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26 August 2021updated 14 Sep 2021 1:48pm

Explosions at Kabul airport: what we know so far

Western intelligence agencies had warned of an “imminent, credible, lethal threat” of a terrorist attack.

By Ido Vock

Blasts outside Kabul Airport in Afghanistan have resulted in civilian casualties, just days away from the 31 August deadline for the withdrawal of Nato troops. The precise number of injuries and deaths, and whether they include soldiers from Western countries, is still unknown.

According to US officials, the explosions may have been caused by suicide bombs. The bombings are not believed to have breached the perimeter of the airport itself, but detonated on a road leading to the airport where Afghans and foreign citizens had been queuing trying to get in, and outside the nearby Baron Hotel.

The attack came hours after several Western governments – including the US, UK and Australia – warned of an “imminent, credible, lethal threat” of a terrorist attack, and called upon their citizens to immediately leave the vicinity of the airport. Security sources had alerted foreign citizens in Afghanistan to a threat from the Khorasan branch of ISIS, the terror group, which is viscerally opposed to the Taliban.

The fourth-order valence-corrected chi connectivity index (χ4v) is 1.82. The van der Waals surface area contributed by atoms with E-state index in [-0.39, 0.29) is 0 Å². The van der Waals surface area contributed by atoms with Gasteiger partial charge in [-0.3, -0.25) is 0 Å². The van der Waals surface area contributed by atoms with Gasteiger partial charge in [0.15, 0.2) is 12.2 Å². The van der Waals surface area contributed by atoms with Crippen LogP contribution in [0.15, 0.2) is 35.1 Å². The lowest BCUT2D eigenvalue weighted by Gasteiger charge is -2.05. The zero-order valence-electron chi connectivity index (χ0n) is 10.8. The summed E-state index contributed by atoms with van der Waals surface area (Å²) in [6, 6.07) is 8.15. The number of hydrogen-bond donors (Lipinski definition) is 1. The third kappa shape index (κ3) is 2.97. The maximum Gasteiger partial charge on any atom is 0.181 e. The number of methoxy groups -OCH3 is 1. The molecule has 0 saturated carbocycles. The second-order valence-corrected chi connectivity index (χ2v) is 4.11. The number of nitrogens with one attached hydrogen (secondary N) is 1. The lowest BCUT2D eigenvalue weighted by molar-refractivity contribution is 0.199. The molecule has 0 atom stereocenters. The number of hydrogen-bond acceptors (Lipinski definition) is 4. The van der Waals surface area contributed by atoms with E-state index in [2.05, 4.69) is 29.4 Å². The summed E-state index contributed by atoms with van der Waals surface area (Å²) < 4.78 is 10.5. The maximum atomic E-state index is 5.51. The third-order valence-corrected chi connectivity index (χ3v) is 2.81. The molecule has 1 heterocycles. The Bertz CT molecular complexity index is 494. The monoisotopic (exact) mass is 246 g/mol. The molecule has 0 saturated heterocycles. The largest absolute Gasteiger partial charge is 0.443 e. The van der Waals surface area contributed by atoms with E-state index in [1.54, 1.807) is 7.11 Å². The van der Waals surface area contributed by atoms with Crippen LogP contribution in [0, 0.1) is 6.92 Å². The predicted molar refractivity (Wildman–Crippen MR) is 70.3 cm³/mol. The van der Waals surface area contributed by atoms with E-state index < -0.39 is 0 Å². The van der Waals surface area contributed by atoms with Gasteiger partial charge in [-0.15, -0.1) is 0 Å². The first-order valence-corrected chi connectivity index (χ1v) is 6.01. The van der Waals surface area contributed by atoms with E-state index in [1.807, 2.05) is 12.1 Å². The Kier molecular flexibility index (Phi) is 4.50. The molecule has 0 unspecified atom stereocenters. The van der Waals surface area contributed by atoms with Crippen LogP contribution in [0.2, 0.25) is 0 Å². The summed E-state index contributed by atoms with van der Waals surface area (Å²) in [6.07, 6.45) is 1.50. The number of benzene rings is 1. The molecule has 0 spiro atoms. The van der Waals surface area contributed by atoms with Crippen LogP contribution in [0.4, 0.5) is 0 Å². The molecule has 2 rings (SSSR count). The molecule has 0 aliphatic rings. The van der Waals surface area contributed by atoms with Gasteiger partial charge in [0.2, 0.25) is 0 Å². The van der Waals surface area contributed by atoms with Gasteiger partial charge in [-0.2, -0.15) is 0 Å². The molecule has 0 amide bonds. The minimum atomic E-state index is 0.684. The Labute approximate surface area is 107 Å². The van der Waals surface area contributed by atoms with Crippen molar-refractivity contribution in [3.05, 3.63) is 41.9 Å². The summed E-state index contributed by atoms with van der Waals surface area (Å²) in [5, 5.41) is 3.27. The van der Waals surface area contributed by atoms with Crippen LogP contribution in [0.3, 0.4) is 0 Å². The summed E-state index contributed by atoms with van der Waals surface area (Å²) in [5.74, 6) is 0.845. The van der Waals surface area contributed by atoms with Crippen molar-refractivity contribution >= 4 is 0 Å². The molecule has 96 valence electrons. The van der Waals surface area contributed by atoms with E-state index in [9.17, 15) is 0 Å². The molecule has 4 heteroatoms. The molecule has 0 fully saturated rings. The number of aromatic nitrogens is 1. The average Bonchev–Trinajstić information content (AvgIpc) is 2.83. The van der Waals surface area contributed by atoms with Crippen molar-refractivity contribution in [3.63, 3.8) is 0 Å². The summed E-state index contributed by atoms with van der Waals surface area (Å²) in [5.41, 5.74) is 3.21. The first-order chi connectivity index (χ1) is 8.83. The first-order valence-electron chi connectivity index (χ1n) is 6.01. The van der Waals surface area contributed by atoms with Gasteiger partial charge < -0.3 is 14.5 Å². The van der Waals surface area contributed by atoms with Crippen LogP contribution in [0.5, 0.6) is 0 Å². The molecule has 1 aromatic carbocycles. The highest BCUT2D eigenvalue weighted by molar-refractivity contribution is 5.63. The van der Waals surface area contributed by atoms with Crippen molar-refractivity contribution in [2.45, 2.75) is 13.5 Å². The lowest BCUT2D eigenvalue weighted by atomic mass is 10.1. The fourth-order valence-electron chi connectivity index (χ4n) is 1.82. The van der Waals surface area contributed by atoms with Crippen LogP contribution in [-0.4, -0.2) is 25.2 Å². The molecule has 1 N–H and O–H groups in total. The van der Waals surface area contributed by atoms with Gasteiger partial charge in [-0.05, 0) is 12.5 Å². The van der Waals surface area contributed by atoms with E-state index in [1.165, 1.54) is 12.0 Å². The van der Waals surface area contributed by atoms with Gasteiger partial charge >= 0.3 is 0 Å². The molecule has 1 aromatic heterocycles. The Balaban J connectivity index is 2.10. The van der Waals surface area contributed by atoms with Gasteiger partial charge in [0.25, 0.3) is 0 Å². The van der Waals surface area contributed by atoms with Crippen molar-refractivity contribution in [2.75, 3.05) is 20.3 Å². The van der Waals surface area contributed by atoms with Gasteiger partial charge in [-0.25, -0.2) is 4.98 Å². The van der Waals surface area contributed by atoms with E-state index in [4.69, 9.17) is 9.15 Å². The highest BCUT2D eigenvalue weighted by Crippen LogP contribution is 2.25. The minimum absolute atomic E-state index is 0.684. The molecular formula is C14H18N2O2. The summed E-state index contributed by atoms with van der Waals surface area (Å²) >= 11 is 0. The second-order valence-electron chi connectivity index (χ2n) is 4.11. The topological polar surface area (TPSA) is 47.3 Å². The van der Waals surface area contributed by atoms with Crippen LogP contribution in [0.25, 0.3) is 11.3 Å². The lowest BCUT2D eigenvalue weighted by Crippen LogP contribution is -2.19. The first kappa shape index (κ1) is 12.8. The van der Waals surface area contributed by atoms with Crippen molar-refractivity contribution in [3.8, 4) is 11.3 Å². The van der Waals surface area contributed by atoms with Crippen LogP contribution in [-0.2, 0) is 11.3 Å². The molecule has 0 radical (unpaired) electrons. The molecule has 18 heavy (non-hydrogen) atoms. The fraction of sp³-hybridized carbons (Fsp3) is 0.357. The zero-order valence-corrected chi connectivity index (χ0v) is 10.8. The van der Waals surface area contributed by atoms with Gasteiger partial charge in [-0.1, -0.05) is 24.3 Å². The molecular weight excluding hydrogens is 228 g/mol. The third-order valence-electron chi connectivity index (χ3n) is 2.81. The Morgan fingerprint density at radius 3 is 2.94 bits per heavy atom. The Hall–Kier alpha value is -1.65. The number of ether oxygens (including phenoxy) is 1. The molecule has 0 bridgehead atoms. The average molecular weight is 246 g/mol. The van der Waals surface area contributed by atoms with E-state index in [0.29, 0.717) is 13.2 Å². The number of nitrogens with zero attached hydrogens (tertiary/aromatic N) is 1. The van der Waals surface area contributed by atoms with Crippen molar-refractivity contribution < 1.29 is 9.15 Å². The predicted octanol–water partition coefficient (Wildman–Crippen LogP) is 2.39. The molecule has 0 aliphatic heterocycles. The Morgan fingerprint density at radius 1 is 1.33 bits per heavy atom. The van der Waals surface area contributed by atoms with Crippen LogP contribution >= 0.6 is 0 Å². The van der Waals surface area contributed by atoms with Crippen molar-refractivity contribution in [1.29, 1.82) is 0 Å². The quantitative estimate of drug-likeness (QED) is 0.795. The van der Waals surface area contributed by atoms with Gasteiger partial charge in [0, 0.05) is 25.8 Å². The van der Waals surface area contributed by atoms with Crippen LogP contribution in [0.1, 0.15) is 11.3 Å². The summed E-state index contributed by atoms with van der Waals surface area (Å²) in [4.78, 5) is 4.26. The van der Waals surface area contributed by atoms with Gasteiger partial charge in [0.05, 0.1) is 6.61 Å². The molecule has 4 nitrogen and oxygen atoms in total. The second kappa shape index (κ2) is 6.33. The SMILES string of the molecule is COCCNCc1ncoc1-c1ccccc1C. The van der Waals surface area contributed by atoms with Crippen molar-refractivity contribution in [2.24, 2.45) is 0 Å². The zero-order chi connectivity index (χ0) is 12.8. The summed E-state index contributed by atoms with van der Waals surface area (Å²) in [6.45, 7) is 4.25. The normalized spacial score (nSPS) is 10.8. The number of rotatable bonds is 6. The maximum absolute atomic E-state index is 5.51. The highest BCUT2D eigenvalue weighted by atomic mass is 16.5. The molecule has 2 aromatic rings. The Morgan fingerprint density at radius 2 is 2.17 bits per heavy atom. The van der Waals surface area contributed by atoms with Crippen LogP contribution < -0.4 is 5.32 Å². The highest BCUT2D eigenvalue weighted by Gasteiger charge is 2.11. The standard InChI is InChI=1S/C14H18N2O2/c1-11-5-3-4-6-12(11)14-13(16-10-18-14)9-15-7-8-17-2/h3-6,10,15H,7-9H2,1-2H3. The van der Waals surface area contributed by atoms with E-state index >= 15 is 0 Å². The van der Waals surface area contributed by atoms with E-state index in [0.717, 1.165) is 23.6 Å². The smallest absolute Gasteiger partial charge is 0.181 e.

How the explosions will affect the ongoing evacuation effort remains unclear. Although the process had been winding down, it may be that some militaries believe the increased risk to personnel means they must end their missions early. Thousands of Afghans with the right to leave the country are believed to still be in Kabul, waiting for a seat on a flight.

US President Joe Biden will now face questions about how to respond to the blasts, not least since they have reportedly injured American soldiers. He had previously insisted that there would be no extension to the 31 August deadline for the removal of US troops from Afghanistan. The explosions also raises questions about the ability of Taliban authorities to work with Nato militaries to secure the airport.

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[See also: What will happen to the people left behind in Afghanistan?]

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